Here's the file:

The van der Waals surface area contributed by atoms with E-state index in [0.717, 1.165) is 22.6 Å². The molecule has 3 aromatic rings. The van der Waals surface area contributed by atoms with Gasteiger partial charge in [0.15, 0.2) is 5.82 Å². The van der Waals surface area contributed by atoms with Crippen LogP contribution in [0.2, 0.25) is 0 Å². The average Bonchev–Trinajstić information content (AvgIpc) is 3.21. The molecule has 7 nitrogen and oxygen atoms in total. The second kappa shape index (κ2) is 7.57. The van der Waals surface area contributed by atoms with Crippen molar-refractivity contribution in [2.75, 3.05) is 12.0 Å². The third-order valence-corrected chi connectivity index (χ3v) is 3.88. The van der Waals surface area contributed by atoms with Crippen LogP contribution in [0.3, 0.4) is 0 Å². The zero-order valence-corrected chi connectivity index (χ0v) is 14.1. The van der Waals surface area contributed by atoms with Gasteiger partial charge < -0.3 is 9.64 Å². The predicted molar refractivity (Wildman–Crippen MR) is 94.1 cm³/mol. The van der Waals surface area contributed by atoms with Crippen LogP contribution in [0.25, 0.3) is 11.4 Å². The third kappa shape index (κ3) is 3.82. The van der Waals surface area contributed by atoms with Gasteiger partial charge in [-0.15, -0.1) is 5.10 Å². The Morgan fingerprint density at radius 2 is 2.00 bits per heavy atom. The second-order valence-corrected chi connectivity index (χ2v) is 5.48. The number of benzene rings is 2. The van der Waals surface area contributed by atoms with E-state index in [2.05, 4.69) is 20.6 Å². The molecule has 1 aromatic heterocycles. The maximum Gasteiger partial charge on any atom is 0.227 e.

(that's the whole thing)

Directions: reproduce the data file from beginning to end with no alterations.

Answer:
The van der Waals surface area contributed by atoms with E-state index in [0.717, 1.165) is 22.6 Å². The molecule has 3 aromatic rings. The van der Waals surface area contributed by atoms with Gasteiger partial charge in [0.15, 0.2) is 5.82 Å². The van der Waals surface area contributed by atoms with Crippen LogP contribution in [0.2, 0.25) is 0 Å². The average Bonchev–Trinajstić information content (AvgIpc) is 3.21. The molecule has 7 nitrogen and oxygen atoms in total. The second kappa shape index (κ2) is 7.57. The van der Waals surface area contributed by atoms with Crippen molar-refractivity contribution in [2.75, 3.05) is 12.0 Å². The third-order valence-corrected chi connectivity index (χ3v) is 3.88. The van der Waals surface area contributed by atoms with Crippen LogP contribution in [0.3, 0.4) is 0 Å². The zero-order valence-corrected chi connectivity index (χ0v) is 14.1. The van der Waals surface area contributed by atoms with Gasteiger partial charge < -0.3 is 9.64 Å². The predicted molar refractivity (Wildman–Crippen MR) is 94.1 cm³/mol. The van der Waals surface area contributed by atoms with Crippen LogP contribution in [0.25, 0.3) is 11.4 Å². The third kappa shape index (κ3) is 3.82. The van der Waals surface area contributed by atoms with Gasteiger partial charge in [-0.15, -0.1) is 5.10 Å². The Morgan fingerprint density at radius 2 is 2.00 bits per heavy atom. The second-order valence-corrected chi connectivity index (χ2v) is 5.48. The number of benzene rings is 2. The van der Waals surface area contributed by atoms with E-state index in [2.05, 4.69) is 20.6 Å². The molecule has 1 aromatic heterocycles. The maximum Gasteiger partial charge on any atom is 0.227 e.